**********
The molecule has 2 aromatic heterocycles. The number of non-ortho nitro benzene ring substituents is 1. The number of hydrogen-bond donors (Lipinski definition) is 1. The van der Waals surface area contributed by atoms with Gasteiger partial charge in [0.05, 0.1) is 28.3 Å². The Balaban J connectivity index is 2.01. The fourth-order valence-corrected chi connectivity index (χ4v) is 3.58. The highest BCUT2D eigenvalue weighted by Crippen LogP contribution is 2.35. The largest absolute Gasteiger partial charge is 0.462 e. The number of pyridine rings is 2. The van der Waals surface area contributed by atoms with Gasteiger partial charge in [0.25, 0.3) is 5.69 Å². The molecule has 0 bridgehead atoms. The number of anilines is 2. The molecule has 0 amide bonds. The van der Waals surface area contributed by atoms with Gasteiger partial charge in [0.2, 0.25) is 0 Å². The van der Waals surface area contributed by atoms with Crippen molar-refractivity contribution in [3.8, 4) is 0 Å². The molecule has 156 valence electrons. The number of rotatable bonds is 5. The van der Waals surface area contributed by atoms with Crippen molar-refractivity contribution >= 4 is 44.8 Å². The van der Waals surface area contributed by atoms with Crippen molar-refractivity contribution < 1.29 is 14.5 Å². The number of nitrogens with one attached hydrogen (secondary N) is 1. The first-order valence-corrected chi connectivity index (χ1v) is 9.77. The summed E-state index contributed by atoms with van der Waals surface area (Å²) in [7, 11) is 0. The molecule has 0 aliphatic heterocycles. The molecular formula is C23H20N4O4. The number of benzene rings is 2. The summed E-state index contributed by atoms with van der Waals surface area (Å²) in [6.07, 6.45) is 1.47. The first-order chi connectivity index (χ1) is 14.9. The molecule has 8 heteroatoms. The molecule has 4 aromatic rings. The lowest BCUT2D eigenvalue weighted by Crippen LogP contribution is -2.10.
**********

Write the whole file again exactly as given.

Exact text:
The molecule has 2 aromatic heterocycles. The number of non-ortho nitro benzene ring substituents is 1. The number of hydrogen-bond donors (Lipinski definition) is 1. The van der Waals surface area contributed by atoms with Gasteiger partial charge in [0.05, 0.1) is 28.3 Å². The Balaban J connectivity index is 2.01. The fourth-order valence-corrected chi connectivity index (χ4v) is 3.58. The highest BCUT2D eigenvalue weighted by Crippen LogP contribution is 2.35. The largest absolute Gasteiger partial charge is 0.462 e. The number of pyridine rings is 2. The van der Waals surface area contributed by atoms with Gasteiger partial charge in [0.25, 0.3) is 5.69 Å². The molecule has 0 bridgehead atoms. The number of anilines is 2. The molecule has 0 amide bonds. The van der Waals surface area contributed by atoms with Gasteiger partial charge in [0.2, 0.25) is 0 Å². The van der Waals surface area contributed by atoms with Crippen molar-refractivity contribution in [3.8, 4) is 0 Å². The molecule has 156 valence electrons. The number of rotatable bonds is 5. The van der Waals surface area contributed by atoms with Crippen molar-refractivity contribution >= 4 is 44.8 Å². The van der Waals surface area contributed by atoms with Crippen molar-refractivity contribution < 1.29 is 14.5 Å². The number of nitrogens with one attached hydrogen (secondary N) is 1. The first-order valence-corrected chi connectivity index (χ1v) is 9.77. The summed E-state index contributed by atoms with van der Waals surface area (Å²) in [7, 11) is 0. The molecule has 0 aliphatic heterocycles. The molecular formula is C23H20N4O4. The number of benzene rings is 2. The summed E-state index contributed by atoms with van der Waals surface area (Å²) in [6.07, 6.45) is 1.47. The first-order chi connectivity index (χ1) is 14.9. The molecule has 8 heteroatoms. The molecule has 4 aromatic rings. The lowest BCUT2D eigenvalue weighted by Crippen LogP contribution is -2.10.